It’s one of the sports bettor’s biggest fears: Having something go awry in the process of placing a major bet, resulting either in a large unexpected loss or a supposed win that ends up not being honored. Such circumstances are very rare — whether betting online or at a physical betting shoppe — yet they do happen. And when they occur, and when a legal mess ensues, the whole industry gets a black eye.
Sometimes it’s not deserved, and then again, sometimes it is. Read on.
Two such tales of punters’ woe have found their way into the headlines in very recent days. The two stories are starkly different from each other, yet both represent that wagering outlier that no sports-betting enthusiast ever wants to encounter.
Tale the first in this dually litigious saga comes from Scotland, where football fan Gordon Shearer has again come out on the losing end of his continuing lawsuits against Gibraltar-based BetVictor. Shearer first sued the company after failing to be paid on what he thought was a winning bet on a Celtic-Kilmarnock Scottish Premier League match back on Christmas Eve of 2011.
Or at least Shearer continues to allege that he won the bet, but the circumstances in the case just don’t add up. According to BetVictor’s records, Shearer wagered a whopping £92,476 on Celtic to win the second half of a match in which Celtic already led at halftime, 1-0. The second half of that match went 1-1 (Celtic won the match 2-1), so according to BetVictor, Shearer placed a losing bet.
Shearer, in his ongoing lawsuits, has alleged that the bet was for the entire match, which BetVictor disputed. The Gibraltar Gambling Commission and the Independent Betting Adjudication Service (IBAS) both sided with BetVictor, as Shearer’s dispute gathered steam. And in the latest chapter of the tale, a Scottish court has dismissed the suit Shearer filed there against BetVictor, for lack of jurisdiction.
Judge Lord Boyd of Duncansby, presiding over the case in Scotland’s Court of Session, wrote, “I have concluded that because the second respondent is not amenable to the jurisdiction of the Scottish courts that there are no real prospects of success.
But before we move on, here are the kickers, which really complicate the tale. The bet Shearer allegedly won carried very short odds — 1:18 on Celtic winning the second half. Thus, according to that complaint, Shearer’s £92,476 wager would have returned only £5,137.56. Try as I might, I can’t imagine any circumstance where I’d pick an already-ahead team to win the second half of a league match as well, particularly at such short odds.
The story simply does not add up, and recent reports on Shearer’s ongoing dispute shed little additional light on how the bet came to be. The most likely explanation is that Shearer either misunderstood the wager as presented by BetVictor or BetVictor itself had some sort of odds error in its system, perhaps conflating second-half and full-match wagers. For instance, I could understand 1:18 if it was for Celtic not to lose the entire match, once ahead at the half. Yet that’s not what has been alleged, according to the ongoing reports.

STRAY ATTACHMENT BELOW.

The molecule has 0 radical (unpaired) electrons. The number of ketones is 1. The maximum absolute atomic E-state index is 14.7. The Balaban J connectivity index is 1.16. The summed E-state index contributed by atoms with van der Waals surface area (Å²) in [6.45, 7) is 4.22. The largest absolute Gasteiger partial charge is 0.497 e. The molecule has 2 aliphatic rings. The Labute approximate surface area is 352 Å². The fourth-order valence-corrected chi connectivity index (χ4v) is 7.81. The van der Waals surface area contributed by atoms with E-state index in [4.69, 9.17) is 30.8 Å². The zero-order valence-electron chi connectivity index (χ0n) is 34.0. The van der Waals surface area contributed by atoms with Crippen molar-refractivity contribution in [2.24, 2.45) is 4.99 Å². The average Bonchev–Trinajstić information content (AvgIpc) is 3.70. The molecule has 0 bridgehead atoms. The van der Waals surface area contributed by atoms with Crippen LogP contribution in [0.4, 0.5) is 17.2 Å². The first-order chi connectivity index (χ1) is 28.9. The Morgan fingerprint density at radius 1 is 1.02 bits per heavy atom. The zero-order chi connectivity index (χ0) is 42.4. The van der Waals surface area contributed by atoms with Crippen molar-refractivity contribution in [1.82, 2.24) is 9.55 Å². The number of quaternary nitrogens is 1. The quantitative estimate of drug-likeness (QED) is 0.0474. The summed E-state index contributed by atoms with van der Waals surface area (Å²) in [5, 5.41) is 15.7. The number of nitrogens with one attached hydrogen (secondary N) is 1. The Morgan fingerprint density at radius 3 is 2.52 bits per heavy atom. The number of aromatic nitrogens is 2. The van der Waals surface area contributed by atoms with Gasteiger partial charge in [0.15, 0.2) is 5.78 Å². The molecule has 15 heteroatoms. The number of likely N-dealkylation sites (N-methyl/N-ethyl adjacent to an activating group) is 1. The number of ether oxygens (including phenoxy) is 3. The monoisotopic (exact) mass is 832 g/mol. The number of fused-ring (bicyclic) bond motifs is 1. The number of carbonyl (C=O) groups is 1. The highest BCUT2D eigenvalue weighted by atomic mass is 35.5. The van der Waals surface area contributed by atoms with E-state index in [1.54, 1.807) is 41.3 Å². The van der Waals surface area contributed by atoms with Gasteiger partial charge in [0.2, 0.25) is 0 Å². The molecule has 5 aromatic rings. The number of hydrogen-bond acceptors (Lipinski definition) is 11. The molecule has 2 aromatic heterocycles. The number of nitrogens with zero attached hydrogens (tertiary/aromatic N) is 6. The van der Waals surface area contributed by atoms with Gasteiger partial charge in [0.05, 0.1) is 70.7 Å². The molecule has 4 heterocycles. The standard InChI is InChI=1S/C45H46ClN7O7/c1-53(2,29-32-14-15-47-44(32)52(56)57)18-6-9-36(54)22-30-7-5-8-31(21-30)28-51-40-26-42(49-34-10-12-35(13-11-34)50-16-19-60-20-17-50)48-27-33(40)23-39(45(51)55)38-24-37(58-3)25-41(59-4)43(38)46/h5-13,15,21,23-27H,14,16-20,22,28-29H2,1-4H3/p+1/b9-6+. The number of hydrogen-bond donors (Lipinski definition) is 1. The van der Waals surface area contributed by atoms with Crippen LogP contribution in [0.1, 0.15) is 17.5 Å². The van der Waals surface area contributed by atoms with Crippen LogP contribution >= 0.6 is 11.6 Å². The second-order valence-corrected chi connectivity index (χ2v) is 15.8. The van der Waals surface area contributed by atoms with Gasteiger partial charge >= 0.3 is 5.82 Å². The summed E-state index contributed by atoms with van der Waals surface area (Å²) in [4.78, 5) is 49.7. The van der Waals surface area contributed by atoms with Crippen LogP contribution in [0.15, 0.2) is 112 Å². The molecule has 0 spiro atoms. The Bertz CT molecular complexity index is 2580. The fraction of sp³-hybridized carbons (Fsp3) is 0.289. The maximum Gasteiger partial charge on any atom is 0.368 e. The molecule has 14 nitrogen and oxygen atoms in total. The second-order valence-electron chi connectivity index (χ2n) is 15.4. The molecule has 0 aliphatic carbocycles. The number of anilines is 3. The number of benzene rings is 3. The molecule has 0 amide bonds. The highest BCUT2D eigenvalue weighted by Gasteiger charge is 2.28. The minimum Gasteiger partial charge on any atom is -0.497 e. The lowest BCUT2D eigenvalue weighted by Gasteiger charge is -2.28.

However, if you think a £92,476 headache is a bad day, you’re barely in the league of South Africa’s Darren Ward, who thought he’d experienced a life-changing day of betting on the ponies, only to find the site he wagered on, South African brand NetBet (affiliated with SportingBet and GVC Holdings, Inc.), trying to not pay most of a major winning wager due to the fine print.
Back on Halloween of 2014, Ward place a couple of hundred-rand accumulator bets on an eight-race ticket combining races at two different Durban-area tracks. And in one of those stunning twists of fate, Ward hit all eight winners on one of his tickets for a supposed payday of 4,840,000 rand — about £275,000.
Except that NetBet refused to pay, citing language buried in its online registration process that declared that the most any single winning wager could receive was one million rand, or roughly £60,000.
Ward has filed suit, looking to receive the full value of the odds which were printed on the online wager slip he received, while NetBet has stood firm by its decision to pay only the one million rand, citing that by clicking the terms-of-registration box during the signup process, Ward accepted that limitation.
Stating this purely as personal opinion, this is utter bullshit, and if there’s justice in the world, Ward will prevail and win his full payday. My argument here is in agreement with that of Ward and his counsel: Once Ward received a wager acknowledgement stating a potential win of the 4.84 million rand, NetBet thus annulled its own payout limitations.
And let’s be honest about it: Ward already paid for those full odds when he chose the horses he did, at the odds each individual horse carried in its respective race. The only thing that NetBet’s arbitrary winning-wager limit is designed to do is to save the company from having to pay out a big payday.
So boo on NetBet, SportingBet and GVC for trying to turn their customers into their insurance carriers, trying to protect themselves from the big payout. That’s not how it’s supposed to work, folks.
Eric has been a sports journalist for over 20 years and has travelled the world covering top sporting events for a number of publications. He also has a passion for betting and uses his in-depth knowledge of the sports world to pinpoint outstanding odds and value betting opportunities.
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